I'm not going to write about checking your HW and compatible SD card lists, because you most probably have already checked all these. What I'm about to write is the permanent solution, that allows to nip the problem in the bud, and permanently fix the issue.
If you don't want your SD card to get broken when you flip the power switch, you have to use it in a ...
Do you mean a screen like this?:
If you using a RPi 3 B+, it may just be out of date firmware (see here) - you need to use newer image with the right firmware such as the offical Raspbian image - older and derivative images may still need to be updated for now (e.g. OctoPrint    )
Various troubleshooting methods can be found here:
With current ...
I've made this answer to summarize the experience to this issue. We are talking about Raspberry Pi 3 Model B+, released on 2018-03-14. It has some new and updated features compared to Raspberry Pi 3 Model B.
A 1.4GHz 64-bit quad-core ARM Cortex-A53 CPU
Dual-band 802.11ac wireless LAN and Bluetooth 4.2
Faster Ethernet (Gigabit Ethernet over USB 2.0), maximum ...
I just ran into this issue myself. I found two ways to create the SD card using the .tar.gz images provided by ArchLinuxARM, provided you have a USB SD card reader.
Method 1: Raspberry Pi + USB card reader + 1 additional SD card
This method requires an additional SD card and a USB card reader. It uses Linux on your Raspberry Pi to build an new SD card that ...
For a lot of newcomers the problem is not necessarily the SD card/installation, but rather the communication with your monitor (as Eric Wilson rightly asks above). Many people reuse an old(er) 'VGA' (or similar, SVGA, XVGA) monitor with the PC-style VGA connector, and then use an HDMI-to-VGA 'adaptor'. BUT there are 'issues' with this, that require you to ...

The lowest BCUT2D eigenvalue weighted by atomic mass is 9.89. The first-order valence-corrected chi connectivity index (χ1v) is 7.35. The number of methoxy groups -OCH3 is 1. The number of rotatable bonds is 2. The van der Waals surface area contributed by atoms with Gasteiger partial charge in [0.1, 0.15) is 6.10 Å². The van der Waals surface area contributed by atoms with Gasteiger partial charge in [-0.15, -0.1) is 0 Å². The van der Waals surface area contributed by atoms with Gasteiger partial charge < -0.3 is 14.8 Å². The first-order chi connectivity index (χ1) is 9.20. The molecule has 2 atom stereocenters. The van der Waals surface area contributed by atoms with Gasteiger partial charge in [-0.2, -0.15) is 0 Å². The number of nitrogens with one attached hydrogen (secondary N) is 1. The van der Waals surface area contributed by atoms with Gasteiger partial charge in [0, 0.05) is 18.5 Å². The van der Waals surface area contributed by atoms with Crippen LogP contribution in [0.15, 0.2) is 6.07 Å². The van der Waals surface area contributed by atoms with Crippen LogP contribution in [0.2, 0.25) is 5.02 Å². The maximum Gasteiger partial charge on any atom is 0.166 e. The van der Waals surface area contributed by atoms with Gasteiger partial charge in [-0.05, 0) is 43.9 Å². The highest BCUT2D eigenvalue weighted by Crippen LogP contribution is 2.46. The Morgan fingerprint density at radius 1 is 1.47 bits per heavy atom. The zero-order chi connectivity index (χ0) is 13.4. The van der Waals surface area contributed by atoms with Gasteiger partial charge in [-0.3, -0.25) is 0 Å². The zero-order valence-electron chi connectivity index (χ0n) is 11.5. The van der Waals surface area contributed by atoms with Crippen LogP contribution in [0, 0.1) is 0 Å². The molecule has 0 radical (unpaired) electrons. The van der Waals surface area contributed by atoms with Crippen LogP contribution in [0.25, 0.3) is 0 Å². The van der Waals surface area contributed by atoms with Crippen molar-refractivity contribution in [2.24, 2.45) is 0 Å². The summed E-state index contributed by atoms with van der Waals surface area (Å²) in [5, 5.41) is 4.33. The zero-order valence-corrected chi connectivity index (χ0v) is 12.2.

The Pi's UART has a fault (in the firmware). Whenever the port is opened there is a 30 µs low glitch on TXD.
See http://elinux.org/RPi_Serial_Connection#Unwanted_serial_garbage_input and search for glitch.
You will need to find a workaround as the fault will not be fixed.
Overclocked use may permanently damage components enough to cause them to misbehave (even under normal operating conditions) without becoming totally unusable.
In general, overclockers claim that testing can ensure that an overclocked system is stable and functioning correctly. Although software tools are available for ...
Found myself in the same situation just now. Took quite some time to figure out (taking into account that I had neither a USB keyboard nor a Linux computer around this was a long quest).
The reason for this problem appearing seemingly out of the blue is fsck - the automated file system check, which runs on startup.
During this check fsck may discover that ...
One simple approach is to get a PC with Linux (even a LiveCD distribution - Ubuntu allows booting from CD for example) will suffice. Every modern Linux will recognize both SD partitions out of the box and allow you to modify their contents.
In addition to mounting the ext4 partition of the SD card as @goldilocks suggests, you should be able insert the SD card into any Windows machine and edit cmdline.txt in the vfat /boot partition (which should be directly available to Windows) and add the following parameter to the line that is already in that file:
According to this posting, ...
Yes, the most obvious and straightforward way is to mount them under linux, where ext4 is the native filesystem. Keep in mind that the raspberry pi is not actually the focus of the linux world -- not including android (which uses the kernel), between 1-5% of PCs (desktops, laptops, etc), 30-40% of web servers, and 95% of the world's supercomputers run some ...
Finally I found the problem that is my power supply. It is not 5V output it is around 6.8V that is why color screen after that load some cord and it load again and again. If you find how to check voltage Raspberry pi B+ and B this is the Video I founded. Thank You.
All the boot files are on a FAT32 sector, which is readable and writeable by all common operating systems.
You can place the SD card in an SD card reader, delete the bad kernel, and rename the good kernel from any Windows, or Mac, or Linux machine.